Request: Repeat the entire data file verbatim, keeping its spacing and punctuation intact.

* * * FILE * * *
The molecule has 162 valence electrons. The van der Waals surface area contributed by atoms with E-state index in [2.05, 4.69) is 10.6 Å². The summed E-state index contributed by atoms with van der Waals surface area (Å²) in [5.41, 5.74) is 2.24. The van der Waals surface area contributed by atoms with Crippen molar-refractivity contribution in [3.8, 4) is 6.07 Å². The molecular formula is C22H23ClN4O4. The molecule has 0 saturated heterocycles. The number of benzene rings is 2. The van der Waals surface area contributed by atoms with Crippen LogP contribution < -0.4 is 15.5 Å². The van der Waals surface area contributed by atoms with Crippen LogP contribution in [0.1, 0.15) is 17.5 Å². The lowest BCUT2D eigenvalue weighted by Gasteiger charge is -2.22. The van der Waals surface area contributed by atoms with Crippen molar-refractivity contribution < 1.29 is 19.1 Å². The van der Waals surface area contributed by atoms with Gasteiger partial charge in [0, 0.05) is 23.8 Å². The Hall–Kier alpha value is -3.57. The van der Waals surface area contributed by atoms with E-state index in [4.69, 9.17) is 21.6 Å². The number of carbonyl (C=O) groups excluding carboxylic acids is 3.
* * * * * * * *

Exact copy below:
The molecule has 162 valence electrons. The van der Waals surface area contributed by atoms with E-state index in [2.05, 4.69) is 10.6 Å². The summed E-state index contributed by atoms with van der Waals surface area (Å²) in [5.41, 5.74) is 2.24. The van der Waals surface area contributed by atoms with Crippen molar-refractivity contribution in [3.8, 4) is 6.07 Å². The molecular formula is C22H23ClN4O4. The molecule has 0 saturated heterocycles. The number of benzene rings is 2. The van der Waals surface area contributed by atoms with Crippen LogP contribution < -0.4 is 15.5 Å². The van der Waals surface area contributed by atoms with Crippen LogP contribution in [0.1, 0.15) is 17.5 Å². The lowest BCUT2D eigenvalue weighted by Gasteiger charge is -2.22. The van der Waals surface area contributed by atoms with Crippen molar-refractivity contribution < 1.29 is 19.1 Å². The van der Waals surface area contributed by atoms with Gasteiger partial charge in [0, 0.05) is 23.8 Å². The Hall–Kier alpha value is -3.57. The van der Waals surface area contributed by atoms with E-state index in [4.69, 9.17) is 21.6 Å². The number of carbonyl (C=O) groups excluding carboxylic acids is 3.